As for the concept itself, while Council of Europe officials continue to insist in informal conversations that the recruitment process for ERI’s management will be open and transparent, OSF has made it quite clear that it has a fixed idea as to who would run the institute. It hints at an alliance which in fact includes individuals who have been referring to themselves in discussions with Council of Europe officials as “the Roma elite”.
Some of them have a track record of rising up against both grassroots representatives of Roma, accusing them of everything from corruption to misogyny, and against academic experts in Romani studies, accusing them of a power monopoly.
Informal conversations are again something that can not be proved. Hinting at an alliance contradicts the sentence just before it which reads that the OSF made it quite clear. Using quotes for “Roma elites” might be interpreted as offensive it has been in the case of other minorities. Some of them is an ambiguous terminology that leaves open the imagination of the reader. The author implies that rising up against corruption and misogyny within Romani leadership or contesting academic experts in Romani study disqualifies people from being Roma elites. This is a terribly poorly thought statement coming from an academic expert.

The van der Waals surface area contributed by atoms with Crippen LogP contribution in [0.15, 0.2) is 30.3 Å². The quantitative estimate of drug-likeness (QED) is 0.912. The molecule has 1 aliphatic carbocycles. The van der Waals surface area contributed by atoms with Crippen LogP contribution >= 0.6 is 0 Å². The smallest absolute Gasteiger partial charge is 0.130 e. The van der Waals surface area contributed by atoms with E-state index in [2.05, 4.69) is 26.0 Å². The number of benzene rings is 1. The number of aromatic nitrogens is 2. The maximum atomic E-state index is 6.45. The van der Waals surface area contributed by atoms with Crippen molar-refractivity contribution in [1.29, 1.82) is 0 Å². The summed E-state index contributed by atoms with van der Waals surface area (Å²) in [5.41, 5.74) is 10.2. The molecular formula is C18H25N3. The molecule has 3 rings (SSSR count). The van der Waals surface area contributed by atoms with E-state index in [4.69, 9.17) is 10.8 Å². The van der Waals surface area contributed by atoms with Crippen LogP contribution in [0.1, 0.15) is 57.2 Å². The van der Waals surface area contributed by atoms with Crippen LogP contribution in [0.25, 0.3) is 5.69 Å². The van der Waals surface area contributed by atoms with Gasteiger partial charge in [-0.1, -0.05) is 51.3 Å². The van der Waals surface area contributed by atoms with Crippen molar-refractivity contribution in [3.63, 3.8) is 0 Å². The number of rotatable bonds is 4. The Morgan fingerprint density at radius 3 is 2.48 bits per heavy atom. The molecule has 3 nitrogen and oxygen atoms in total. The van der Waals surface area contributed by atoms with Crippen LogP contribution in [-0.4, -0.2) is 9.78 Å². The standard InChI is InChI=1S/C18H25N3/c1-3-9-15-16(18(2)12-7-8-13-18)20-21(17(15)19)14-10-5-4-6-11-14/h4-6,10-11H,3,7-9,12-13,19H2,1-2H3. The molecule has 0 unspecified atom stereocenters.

Overall ERI appears so far to be a conflation of financial muscle and top-down political power, pitched as a way of handing the power over the dissemination of knowledge on Roma to those who self-identify as Roma.
Again there is nothing that proves this statement. The fact that something appears to be in a certain way to Yaron Matras still needs to be proven by arguments. The author offers none.
Such an initiative risks rupturing the respect that the Council of Europe commands as the leading European institution on human rights – and one that is governed by consensus rather than muscle.
Again there is no argument that can back up the statement above. The Council of Europe risks also to be lead by aliens together with ISIS but as long as there is no good enough argument that can prove this risk there will be very few that will take it seriously.
Manipulative and possibly offensive
It also risks using Roma as tokenistic representatives to legitimise an agenda that has become driven primarily by the need to maintain contracts for funded service interventions. Worse, it risks delivering a setback to the efforts of the past two decades which aimed to highlight the plight of the Roma as a human rights issue by foregrounding the more popular image of Gypsies as entertainers, best represented by the romantic imagery in the joint commentary by Jagland and Soros.